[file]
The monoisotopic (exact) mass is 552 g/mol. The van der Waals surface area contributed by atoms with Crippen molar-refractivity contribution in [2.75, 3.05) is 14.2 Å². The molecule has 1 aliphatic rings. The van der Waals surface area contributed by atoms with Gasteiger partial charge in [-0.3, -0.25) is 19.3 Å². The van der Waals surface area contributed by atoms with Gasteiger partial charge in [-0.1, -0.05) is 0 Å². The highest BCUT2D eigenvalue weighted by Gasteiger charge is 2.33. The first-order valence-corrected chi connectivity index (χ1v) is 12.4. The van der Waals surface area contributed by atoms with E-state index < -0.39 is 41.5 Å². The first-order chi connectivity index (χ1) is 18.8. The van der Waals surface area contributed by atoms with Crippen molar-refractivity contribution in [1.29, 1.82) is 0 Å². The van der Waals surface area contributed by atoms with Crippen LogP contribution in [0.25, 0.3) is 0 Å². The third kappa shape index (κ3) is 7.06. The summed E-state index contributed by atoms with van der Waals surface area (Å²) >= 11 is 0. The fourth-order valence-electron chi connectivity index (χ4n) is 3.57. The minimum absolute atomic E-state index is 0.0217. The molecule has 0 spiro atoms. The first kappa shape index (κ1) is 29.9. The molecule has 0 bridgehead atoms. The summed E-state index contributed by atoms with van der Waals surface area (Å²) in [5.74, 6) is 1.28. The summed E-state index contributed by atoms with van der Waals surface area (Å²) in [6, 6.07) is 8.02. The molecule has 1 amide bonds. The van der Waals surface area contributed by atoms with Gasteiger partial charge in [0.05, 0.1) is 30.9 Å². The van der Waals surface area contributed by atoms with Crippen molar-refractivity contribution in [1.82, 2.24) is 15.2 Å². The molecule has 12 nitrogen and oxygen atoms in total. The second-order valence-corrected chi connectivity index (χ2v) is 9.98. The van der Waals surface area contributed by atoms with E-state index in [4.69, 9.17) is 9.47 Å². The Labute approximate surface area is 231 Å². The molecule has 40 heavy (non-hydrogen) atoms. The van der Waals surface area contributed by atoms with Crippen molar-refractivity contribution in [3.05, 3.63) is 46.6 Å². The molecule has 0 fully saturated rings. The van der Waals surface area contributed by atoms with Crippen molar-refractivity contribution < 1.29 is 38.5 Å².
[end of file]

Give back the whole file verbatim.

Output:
The monoisotopic (exact) mass is 552 g/mol. The van der Waals surface area contributed by atoms with Crippen molar-refractivity contribution in [2.75, 3.05) is 14.2 Å². The molecule has 1 aliphatic rings. The van der Waals surface area contributed by atoms with Gasteiger partial charge in [-0.3, -0.25) is 19.3 Å². The van der Waals surface area contributed by atoms with Gasteiger partial charge in [-0.1, -0.05) is 0 Å². The highest BCUT2D eigenvalue weighted by Gasteiger charge is 2.33. The first-order valence-corrected chi connectivity index (χ1v) is 12.4. The van der Waals surface area contributed by atoms with E-state index < -0.39 is 41.5 Å². The first-order chi connectivity index (χ1) is 18.8. The van der Waals surface area contributed by atoms with Crippen molar-refractivity contribution in [1.29, 1.82) is 0 Å². The van der Waals surface area contributed by atoms with Crippen LogP contribution in [0.25, 0.3) is 0 Å². The third kappa shape index (κ3) is 7.06. The summed E-state index contributed by atoms with van der Waals surface area (Å²) >= 11 is 0. The fourth-order valence-electron chi connectivity index (χ4n) is 3.57. The minimum absolute atomic E-state index is 0.0217. The molecule has 0 spiro atoms. The first kappa shape index (κ1) is 29.9. The molecule has 0 bridgehead atoms. The summed E-state index contributed by atoms with van der Waals surface area (Å²) in [5.74, 6) is 1.28. The summed E-state index contributed by atoms with van der Waals surface area (Å²) in [6, 6.07) is 8.02. The molecule has 1 amide bonds. The van der Waals surface area contributed by atoms with Gasteiger partial charge in [0.05, 0.1) is 30.9 Å². The van der Waals surface area contributed by atoms with Crippen molar-refractivity contribution in [1.82, 2.24) is 15.2 Å². The molecule has 12 nitrogen and oxygen atoms in total. The second-order valence-corrected chi connectivity index (χ2v) is 9.98. The van der Waals surface area contributed by atoms with E-state index in [4.69, 9.17) is 9.47 Å². The Labute approximate surface area is 231 Å². The molecule has 40 heavy (non-hydrogen) atoms. The van der Waals surface area contributed by atoms with Crippen molar-refractivity contribution in [3.05, 3.63) is 46.6 Å². The molecule has 0 fully saturated rings. The van der Waals surface area contributed by atoms with Crippen molar-refractivity contribution < 1.29 is 38.5 Å².